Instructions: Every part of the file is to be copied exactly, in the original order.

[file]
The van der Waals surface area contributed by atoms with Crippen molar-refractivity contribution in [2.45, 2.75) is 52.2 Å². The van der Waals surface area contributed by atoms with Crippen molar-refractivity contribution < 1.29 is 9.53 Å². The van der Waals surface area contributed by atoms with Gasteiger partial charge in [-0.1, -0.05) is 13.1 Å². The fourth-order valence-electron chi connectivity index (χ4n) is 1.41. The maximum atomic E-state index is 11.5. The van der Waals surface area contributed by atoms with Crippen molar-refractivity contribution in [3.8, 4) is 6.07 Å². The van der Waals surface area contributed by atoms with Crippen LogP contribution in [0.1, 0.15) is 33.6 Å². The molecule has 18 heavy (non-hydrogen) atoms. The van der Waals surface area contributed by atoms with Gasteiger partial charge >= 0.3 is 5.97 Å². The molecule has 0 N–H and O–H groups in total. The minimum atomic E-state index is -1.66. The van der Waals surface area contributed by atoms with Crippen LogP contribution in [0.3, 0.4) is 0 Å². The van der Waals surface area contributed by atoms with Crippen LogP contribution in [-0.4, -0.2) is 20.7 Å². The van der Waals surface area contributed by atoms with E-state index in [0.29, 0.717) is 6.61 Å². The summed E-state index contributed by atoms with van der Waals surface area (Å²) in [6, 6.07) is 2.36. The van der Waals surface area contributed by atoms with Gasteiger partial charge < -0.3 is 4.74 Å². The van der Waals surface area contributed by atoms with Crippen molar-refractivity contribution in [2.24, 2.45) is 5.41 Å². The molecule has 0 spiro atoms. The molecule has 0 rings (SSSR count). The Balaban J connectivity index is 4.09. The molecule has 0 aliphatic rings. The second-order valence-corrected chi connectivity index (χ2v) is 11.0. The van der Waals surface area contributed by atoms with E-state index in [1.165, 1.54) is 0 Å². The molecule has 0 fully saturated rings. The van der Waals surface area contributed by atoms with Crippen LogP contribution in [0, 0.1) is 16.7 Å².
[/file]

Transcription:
The van der Waals surface area contributed by atoms with Crippen molar-refractivity contribution in [2.45, 2.75) is 52.2 Å². The van der Waals surface area contributed by atoms with Crippen molar-refractivity contribution < 1.29 is 9.53 Å². The van der Waals surface area contributed by atoms with Gasteiger partial charge in [-0.1, -0.05) is 13.1 Å². The fourth-order valence-electron chi connectivity index (χ4n) is 1.41. The maximum atomic E-state index is 11.5. The van der Waals surface area contributed by atoms with Crippen molar-refractivity contribution in [3.8, 4) is 6.07 Å². The van der Waals surface area contributed by atoms with Crippen LogP contribution in [0.1, 0.15) is 33.6 Å². The molecule has 18 heavy (non-hydrogen) atoms. The van der Waals surface area contributed by atoms with Gasteiger partial charge >= 0.3 is 5.97 Å². The molecule has 0 N–H and O–H groups in total. The minimum atomic E-state index is -1.66. The van der Waals surface area contributed by atoms with Crippen LogP contribution in [0.3, 0.4) is 0 Å². The van der Waals surface area contributed by atoms with Crippen LogP contribution in [-0.4, -0.2) is 20.7 Å². The van der Waals surface area contributed by atoms with E-state index in [0.29, 0.717) is 6.61 Å². The summed E-state index contributed by atoms with van der Waals surface area (Å²) in [6, 6.07) is 2.36. The van der Waals surface area contributed by atoms with Gasteiger partial charge < -0.3 is 4.74 Å². The van der Waals surface area contributed by atoms with Crippen molar-refractivity contribution in [2.24, 2.45) is 5.41 Å². The molecule has 0 spiro atoms. The molecule has 0 rings (SSSR count). The Balaban J connectivity index is 4.09. The molecule has 0 aliphatic rings. The second-order valence-corrected chi connectivity index (χ2v) is 11.0. The van der Waals surface area contributed by atoms with E-state index in [1.165, 1.54) is 0 Å². The molecule has 0 fully saturated rings. The van der Waals surface area contributed by atoms with Crippen LogP contribution in [0, 0.1) is 16.7 Å².